Jan 062019

Over Labor Day weekend I went on a 6-day adventure involving car camping, foraging, hiking, scrambling, and a 120 mile bike ride home with camping gear in the BOB trailer. The featured destination was Lime Ridge, a place I hadn’t been to since a Boy Scout hike maybe 20 years ago. There is not much (especially current) info on the Box Mountain Lake or Lime Ridge route available online.

Belleamie cleans a King Bolete while Dia supervises

On Thursday afternoon, Belleamie and Dia picked me up after work and we headed north to the Sulphur Creek Campground. The campground was completely deserted even on a sunny Labor Day weekend; we got the best campsite in the place with a secluded tent area and private beach on the river. It seems like this campground has yet to be re-discovered after being closed for almost a decade. On Friday, we went up the Green Mountain Trail in search of huckleberries and King Boletes. We were successful in finding a large quantity of berries and several good-sized boletes.

Very sketchy log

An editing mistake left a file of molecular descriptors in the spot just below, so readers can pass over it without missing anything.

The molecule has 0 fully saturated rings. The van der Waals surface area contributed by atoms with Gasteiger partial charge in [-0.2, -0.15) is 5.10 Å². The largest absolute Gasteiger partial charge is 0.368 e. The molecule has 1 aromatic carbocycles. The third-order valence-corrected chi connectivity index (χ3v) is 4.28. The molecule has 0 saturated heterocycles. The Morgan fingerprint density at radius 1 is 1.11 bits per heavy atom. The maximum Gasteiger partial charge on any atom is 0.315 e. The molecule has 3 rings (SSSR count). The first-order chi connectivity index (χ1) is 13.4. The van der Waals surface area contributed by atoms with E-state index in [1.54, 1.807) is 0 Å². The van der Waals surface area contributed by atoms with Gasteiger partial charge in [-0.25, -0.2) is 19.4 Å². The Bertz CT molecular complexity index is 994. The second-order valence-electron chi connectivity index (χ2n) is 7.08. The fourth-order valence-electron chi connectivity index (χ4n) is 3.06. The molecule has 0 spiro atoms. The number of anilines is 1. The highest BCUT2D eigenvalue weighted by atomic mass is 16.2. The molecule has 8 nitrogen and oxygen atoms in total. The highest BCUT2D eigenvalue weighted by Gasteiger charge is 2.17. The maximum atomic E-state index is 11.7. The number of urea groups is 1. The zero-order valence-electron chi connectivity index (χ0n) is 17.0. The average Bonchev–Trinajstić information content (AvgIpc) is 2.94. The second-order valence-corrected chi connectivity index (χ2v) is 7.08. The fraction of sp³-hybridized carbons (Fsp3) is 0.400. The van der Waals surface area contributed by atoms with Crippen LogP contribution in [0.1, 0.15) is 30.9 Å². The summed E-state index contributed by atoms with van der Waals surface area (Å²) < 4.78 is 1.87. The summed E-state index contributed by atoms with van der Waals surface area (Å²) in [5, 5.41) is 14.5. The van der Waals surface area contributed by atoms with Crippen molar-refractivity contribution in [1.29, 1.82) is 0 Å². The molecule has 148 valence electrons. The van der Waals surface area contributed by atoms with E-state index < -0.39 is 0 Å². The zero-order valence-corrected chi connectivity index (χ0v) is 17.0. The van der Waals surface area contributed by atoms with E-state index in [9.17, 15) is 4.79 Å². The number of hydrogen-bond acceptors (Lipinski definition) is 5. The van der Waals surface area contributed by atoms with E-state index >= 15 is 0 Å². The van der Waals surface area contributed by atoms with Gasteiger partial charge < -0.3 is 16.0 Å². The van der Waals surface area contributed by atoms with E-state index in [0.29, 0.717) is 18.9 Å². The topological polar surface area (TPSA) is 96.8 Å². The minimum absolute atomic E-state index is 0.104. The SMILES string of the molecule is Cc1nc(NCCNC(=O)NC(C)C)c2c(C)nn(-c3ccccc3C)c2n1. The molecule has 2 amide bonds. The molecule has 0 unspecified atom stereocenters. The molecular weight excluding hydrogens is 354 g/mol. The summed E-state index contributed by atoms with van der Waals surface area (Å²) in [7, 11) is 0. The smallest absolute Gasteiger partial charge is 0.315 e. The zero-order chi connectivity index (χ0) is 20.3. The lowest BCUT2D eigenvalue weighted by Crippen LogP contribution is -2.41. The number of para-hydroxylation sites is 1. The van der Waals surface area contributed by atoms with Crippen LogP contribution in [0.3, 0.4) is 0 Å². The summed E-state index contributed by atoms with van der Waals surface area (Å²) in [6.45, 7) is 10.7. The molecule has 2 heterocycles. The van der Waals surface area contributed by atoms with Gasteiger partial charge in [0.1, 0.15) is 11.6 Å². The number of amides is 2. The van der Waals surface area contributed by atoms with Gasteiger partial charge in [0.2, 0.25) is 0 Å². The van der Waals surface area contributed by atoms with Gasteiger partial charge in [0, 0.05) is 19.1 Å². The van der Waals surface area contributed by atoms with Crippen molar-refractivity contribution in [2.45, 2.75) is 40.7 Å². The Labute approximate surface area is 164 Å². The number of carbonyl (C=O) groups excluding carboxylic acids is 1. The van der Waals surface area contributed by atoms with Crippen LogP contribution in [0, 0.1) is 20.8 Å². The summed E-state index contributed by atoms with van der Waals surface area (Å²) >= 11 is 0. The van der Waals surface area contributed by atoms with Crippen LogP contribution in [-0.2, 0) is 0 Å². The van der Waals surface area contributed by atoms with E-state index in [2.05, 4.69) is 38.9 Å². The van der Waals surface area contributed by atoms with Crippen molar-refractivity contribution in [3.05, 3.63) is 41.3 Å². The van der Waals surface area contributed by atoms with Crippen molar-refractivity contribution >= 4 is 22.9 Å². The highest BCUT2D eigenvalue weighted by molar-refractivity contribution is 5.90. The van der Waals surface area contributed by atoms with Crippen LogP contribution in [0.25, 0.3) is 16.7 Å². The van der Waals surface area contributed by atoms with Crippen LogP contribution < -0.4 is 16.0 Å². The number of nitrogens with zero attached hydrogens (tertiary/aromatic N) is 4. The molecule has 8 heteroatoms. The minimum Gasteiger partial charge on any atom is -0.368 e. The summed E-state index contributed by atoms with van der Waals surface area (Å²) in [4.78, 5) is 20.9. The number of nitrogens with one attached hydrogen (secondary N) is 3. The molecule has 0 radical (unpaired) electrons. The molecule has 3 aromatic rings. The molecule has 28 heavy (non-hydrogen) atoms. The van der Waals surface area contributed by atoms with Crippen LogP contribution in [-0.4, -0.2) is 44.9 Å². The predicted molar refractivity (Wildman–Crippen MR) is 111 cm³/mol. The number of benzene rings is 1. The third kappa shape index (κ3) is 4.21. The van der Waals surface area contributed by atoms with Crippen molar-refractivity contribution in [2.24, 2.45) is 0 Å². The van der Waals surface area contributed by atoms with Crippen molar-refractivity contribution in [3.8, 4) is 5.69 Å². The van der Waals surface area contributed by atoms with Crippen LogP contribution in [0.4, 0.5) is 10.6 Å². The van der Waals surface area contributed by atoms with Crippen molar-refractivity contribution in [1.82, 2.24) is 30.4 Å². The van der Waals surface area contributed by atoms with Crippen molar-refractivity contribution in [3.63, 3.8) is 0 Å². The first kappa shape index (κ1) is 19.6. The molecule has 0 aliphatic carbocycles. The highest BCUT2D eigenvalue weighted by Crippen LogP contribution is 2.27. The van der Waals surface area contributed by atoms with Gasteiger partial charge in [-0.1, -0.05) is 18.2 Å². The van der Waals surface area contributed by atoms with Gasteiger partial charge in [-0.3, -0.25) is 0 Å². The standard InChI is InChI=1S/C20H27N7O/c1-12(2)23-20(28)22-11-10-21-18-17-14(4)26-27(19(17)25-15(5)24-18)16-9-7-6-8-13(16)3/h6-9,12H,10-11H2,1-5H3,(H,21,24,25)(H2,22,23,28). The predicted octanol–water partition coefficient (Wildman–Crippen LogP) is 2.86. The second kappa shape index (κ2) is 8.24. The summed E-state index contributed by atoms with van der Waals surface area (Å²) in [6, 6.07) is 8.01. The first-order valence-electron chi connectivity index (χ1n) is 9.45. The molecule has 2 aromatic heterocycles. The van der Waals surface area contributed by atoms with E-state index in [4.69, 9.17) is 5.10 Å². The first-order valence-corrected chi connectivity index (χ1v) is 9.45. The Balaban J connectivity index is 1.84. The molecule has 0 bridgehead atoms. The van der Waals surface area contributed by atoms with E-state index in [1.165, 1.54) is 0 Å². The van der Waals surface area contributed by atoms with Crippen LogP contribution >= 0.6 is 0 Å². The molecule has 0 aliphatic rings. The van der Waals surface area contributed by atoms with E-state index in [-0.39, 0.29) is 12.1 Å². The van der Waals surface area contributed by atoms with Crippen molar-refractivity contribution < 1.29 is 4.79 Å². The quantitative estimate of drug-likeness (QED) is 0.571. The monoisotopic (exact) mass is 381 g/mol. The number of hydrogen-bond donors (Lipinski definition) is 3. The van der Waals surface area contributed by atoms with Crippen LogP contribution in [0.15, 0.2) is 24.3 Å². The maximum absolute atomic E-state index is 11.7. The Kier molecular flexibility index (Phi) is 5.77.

On Saturday, I stashed my bike and parted ways with Belleamie and Dia. The crux of the entire trip was a log crossing right at the trailhead; I believed I had to cross the Suiattle river here per several online trip reports. Dia and Belleamie nervously watched me do this and expressed concern over my well-being. From there I had to bushwhack for about a mile until reaching the fisherperson’s path to Box Mountain Lakes. This path, although unrelenting in steepness, was in much better shape than I was expecting. It was fairly easy to follow and the brush had been trimmed. I chewed through the almost 4000’ elevation in about two hours, treating myself to abundant huckle and salal berries along the way. I still had plenty of daylight upon reaching Box Mountain Lake, so I decided to continue on another 700’ elevation to Indigo Lake (not labeled on the USGS Map, also known as Upper Rivord Lake). There was one other party camped at the lake before I arrived which was a bit of a surprise, nonetheless I found a lovely campsite perched a bit above the lake and with a gorgeous view of peaks towards the NE.